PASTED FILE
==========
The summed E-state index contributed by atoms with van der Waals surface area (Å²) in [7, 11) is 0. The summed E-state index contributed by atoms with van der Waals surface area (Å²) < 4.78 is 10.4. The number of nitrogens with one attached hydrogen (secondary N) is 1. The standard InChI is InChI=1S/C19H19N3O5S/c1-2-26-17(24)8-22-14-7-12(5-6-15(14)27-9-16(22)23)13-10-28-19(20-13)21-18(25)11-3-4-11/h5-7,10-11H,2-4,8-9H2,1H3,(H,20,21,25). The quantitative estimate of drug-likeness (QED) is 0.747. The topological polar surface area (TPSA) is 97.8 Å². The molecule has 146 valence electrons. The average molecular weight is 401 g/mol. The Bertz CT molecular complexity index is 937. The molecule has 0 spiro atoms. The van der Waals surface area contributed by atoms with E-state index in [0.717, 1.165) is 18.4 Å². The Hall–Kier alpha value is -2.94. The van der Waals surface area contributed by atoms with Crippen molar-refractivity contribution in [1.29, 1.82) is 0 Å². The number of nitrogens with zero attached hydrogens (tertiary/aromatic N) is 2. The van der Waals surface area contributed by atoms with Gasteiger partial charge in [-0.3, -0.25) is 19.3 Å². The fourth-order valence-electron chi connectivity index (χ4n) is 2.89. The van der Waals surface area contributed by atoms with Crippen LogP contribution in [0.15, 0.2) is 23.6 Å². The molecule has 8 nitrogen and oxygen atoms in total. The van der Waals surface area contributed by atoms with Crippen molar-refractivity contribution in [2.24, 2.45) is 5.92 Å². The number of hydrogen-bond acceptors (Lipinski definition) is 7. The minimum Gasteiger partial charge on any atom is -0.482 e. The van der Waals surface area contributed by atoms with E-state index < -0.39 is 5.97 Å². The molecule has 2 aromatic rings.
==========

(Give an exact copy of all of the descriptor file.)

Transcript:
The summed E-state index contributed by atoms with van der Waals surface area (Å²) in [7, 11) is 0. The summed E-state index contributed by atoms with van der Waals surface area (Å²) < 4.78 is 10.4. The number of nitrogens with one attached hydrogen (secondary N) is 1. The standard InChI is InChI=1S/C19H19N3O5S/c1-2-26-17(24)8-22-14-7-12(5-6-15(14)27-9-16(22)23)13-10-28-19(20-13)21-18(25)11-3-4-11/h5-7,10-11H,2-4,8-9H2,1H3,(H,20,21,25). The quantitative estimate of drug-likeness (QED) is 0.747. The topological polar surface area (TPSA) is 97.8 Å². The molecule has 146 valence electrons. The average molecular weight is 401 g/mol. The Bertz CT molecular complexity index is 937. The molecule has 0 spiro atoms. The van der Waals surface area contributed by atoms with E-state index in [0.717, 1.165) is 18.4 Å². The Hall–Kier alpha value is -2.94. The van der Waals surface area contributed by atoms with Crippen molar-refractivity contribution in [1.29, 1.82) is 0 Å². The number of nitrogens with zero attached hydrogens (tertiary/aromatic N) is 2. The van der Waals surface area contributed by atoms with Gasteiger partial charge in [-0.3, -0.25) is 19.3 Å². The fourth-order valence-electron chi connectivity index (χ4n) is 2.89. The van der Waals surface area contributed by atoms with Crippen LogP contribution in [0.15, 0.2) is 23.6 Å². The molecule has 8 nitrogen and oxygen atoms in total. The van der Waals surface area contributed by atoms with Crippen molar-refractivity contribution in [2.24, 2.45) is 5.92 Å². The number of hydrogen-bond acceptors (Lipinski definition) is 7. The minimum Gasteiger partial charge on any atom is -0.482 e. The van der Waals surface area contributed by atoms with E-state index < -0.39 is 5.97 Å². The molecule has 2 aromatic rings.